In the late 1800s, Miss Pilgrim, a young stenographer, or typewriter, becomes the first female employee at a Boston shipping office. Although the men object to her at first, she soon charms... See full summary »
A stubborn old farmer won't listen to any of his neighbors about how to improve the efficiency of his farm with modern methods, as he thinks "the old ways" were just fine. His three ... See full summary »
William D. Russell
Bio of swing band leader 'Benny Goodman' from age 10 (1919) to his landmark Carnegie Hall band concert in 1938. Not exactly historically accurate, but great music. Also, guest appearances ... See full summary »
Mary Scott learns she only has ten months to live before dying of an incurable disease. She manages to keep the news from her husband, Brad and daughter, Polly. She tries to make every ... See full summary »
Kay Kingsley, a sophisticated and successful songwriter in New York City. falls in love with a widowed rancher, Chris Heyward, she meets at the Madison Square Garden Rodeo and they get ... See full summary »
Expected to follow his opera star father into the business, but discontent with his life; a young man pursues a career in popular music and romances the aquatic-ballet dancer he met during his time in the service.
Tucson, Arizona, circa 1910: Emily Hefferan wants a divorce. In flashback, she recalls twenty years of marriage to Jim Hefferan, who sinks every cent of each new windfall in harebrained investments. Emily only keeps a roof over the family by taking in boarders...more and more of them. But Jim's latest deal goes just a little too far. Written by
Rod Crawford <firstname.lastname@example.org>
Celeste Holm's valiant struggle as pioneer and actress
Celeste Holm is superb as the center of this film, which is truly sky-high praise for her skills, because the character she plays deserves a sound kick in the pants. She is the wife of an ambitious and relentlessly self-seeking blow-hard (perfectly cast Dan Dailey) who would be homeless if it were not for her frugality, industry-- and vanity. Oh, she may not seem vain on the surface, but what other reason could there be for her to stand by, year after year, as her husband fails at get-rich-quick schemes, forcing her to take in boarders to pay the mortgage and support the family. Every time he schemes, she points out the practical problems, only to succumb when he gives her a compliment. Yes, singular. One. One compliment is enough to make her cave every time.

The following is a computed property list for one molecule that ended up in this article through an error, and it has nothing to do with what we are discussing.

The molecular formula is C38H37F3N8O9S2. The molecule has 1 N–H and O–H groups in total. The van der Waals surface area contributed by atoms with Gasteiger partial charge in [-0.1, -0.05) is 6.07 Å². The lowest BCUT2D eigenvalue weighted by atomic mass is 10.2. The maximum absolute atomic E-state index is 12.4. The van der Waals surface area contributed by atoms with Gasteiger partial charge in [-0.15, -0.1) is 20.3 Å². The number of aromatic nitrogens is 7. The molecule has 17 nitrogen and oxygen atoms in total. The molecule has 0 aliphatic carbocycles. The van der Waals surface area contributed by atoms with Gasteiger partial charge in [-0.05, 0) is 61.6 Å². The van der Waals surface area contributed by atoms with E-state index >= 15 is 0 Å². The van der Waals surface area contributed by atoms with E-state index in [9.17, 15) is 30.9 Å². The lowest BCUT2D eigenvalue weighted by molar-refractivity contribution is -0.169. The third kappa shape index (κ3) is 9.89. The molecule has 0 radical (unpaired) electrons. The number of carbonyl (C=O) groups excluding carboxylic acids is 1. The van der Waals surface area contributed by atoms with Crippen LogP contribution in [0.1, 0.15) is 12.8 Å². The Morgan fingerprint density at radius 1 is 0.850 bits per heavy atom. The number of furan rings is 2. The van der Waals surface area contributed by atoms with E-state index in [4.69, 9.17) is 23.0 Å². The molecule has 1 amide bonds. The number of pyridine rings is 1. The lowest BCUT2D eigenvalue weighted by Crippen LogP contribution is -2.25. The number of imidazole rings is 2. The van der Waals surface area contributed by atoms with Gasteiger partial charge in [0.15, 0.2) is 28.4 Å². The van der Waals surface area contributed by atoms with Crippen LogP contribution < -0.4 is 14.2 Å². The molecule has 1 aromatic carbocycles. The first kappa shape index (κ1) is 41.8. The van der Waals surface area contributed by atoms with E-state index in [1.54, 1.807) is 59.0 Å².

Marriages aren't like that. Flattery does not overcome a daily struggle to make ends meetcertainly not among Western settlers, which these characters purport to be. Which is another problem with this minimally filmed stage play. It tries to be tough-minded but can't raise itself above the sentimental.
Author Rosemary Taylor admits her memoir was mostly fiction. Which, of course, it has to be. What moron would accept this story as fact? Oh, right Robert Osborne, the round old duffer with the slurred speech who introduces TCM movies. It's not the first time I thought he was nothing more than a starry-eyed fan without an original thought, an iota of insight, or the least suggestion of critical insight.
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